And excerpt from Ed's post:

The key to this behavior is the the STUnion() method. Since this is an OGC-based method, working on the entire geometry for a given feature, it forces polygons into the orientation required for the method - which just happens to be the one used for the Geography type [...]. This method illustrated is quite efficient, keeping overhead small [...].

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  • How did you get this working on 2008. I'm getting 'Could not find method 'MakeValid' for type 'Microsoft.SqlServer.Types.SqlGeography''
    – capdragon
    Sep 3 '15 at 20:27
  • @capdragon: Did you try MakeValid() on a geometry or a geography?
    – Michael
    Sep 3 '15 at 20:28
  • Geography. I'm in a similar situation as you. I have Geometry, projected and converted to Geography in a separate feature class but now I get errors of "Each geography instance must fit inside a single hemisphere. A common reason for this error is that a polygon has the wrong ring orientation."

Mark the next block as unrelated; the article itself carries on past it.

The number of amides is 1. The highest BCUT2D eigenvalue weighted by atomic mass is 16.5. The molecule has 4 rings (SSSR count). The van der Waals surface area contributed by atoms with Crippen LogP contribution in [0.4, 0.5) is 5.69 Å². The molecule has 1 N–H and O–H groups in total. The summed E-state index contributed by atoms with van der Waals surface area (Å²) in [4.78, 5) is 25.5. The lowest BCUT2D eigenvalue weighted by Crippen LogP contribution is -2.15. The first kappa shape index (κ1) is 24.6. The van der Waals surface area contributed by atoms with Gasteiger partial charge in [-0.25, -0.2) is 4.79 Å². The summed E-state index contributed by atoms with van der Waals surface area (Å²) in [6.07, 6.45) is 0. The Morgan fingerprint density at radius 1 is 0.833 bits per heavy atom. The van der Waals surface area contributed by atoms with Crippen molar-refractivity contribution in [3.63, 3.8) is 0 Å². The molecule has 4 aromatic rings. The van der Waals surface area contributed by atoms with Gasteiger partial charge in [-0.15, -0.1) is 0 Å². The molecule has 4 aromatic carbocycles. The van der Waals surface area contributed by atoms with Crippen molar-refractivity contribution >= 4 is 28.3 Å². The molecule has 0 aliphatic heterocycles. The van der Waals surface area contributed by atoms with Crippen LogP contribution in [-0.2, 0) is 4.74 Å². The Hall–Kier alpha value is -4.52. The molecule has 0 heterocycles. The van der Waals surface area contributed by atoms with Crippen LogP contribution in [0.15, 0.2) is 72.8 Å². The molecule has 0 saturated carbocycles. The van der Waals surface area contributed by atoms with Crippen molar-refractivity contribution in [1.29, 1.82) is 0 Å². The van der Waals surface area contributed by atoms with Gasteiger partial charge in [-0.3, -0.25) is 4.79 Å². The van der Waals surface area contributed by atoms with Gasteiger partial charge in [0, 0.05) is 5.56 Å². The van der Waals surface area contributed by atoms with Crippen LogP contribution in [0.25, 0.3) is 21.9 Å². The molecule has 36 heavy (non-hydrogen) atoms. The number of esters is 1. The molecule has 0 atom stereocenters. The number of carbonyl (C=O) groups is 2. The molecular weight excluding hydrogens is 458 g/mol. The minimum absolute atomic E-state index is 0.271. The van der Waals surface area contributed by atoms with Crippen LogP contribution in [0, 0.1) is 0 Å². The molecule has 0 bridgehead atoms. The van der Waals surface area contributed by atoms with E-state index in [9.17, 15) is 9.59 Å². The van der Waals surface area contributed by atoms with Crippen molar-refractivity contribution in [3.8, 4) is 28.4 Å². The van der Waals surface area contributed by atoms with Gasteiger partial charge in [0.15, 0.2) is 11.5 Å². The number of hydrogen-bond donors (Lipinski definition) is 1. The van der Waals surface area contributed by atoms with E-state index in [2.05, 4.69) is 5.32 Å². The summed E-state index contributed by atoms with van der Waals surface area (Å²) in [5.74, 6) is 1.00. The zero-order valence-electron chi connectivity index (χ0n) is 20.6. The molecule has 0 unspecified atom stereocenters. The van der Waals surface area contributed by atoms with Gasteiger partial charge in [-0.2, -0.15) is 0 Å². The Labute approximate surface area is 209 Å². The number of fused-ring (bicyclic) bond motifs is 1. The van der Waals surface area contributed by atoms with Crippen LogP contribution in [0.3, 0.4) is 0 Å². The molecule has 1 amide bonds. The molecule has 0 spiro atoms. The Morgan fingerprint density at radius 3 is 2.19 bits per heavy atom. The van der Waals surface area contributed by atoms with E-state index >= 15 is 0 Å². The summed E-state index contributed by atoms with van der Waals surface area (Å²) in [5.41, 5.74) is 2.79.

– capdragon
    Sep 3 '15 at 20:34
  • 1
    Ohh I see. I'm supposed to do it on the geometry
    – capdragon
    Sep 3 '15 at 20:39
  • How do I do this with a variable selection? For example, my POLYGON((X Y, X Y, X Y)) string is in a table. I'm not going to be manually declaring each polygon. Nov 1 '19 at 20:10
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If you are tied to RTM version of SqlServer 2008 you can always use sqlspatial tools from codeplex that is freely distributable and from that library just use makevalid method.

If you have time to play with CTP1 of SqlServer Denali you can just pickup new spatial types that can accept objects larger than a hemisphere and that have ReorientObject method to - Reorient Object if needed :)

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That is a common concept within geospatial geography data types, a polygon is defined by a number of vertices and the edges between those vertices. However, you have to be able to distinguish between what is inside and outside of the polygon. This is done by the system assuming that one side of the edge will always be defining the inside (Different standards use left side or right side)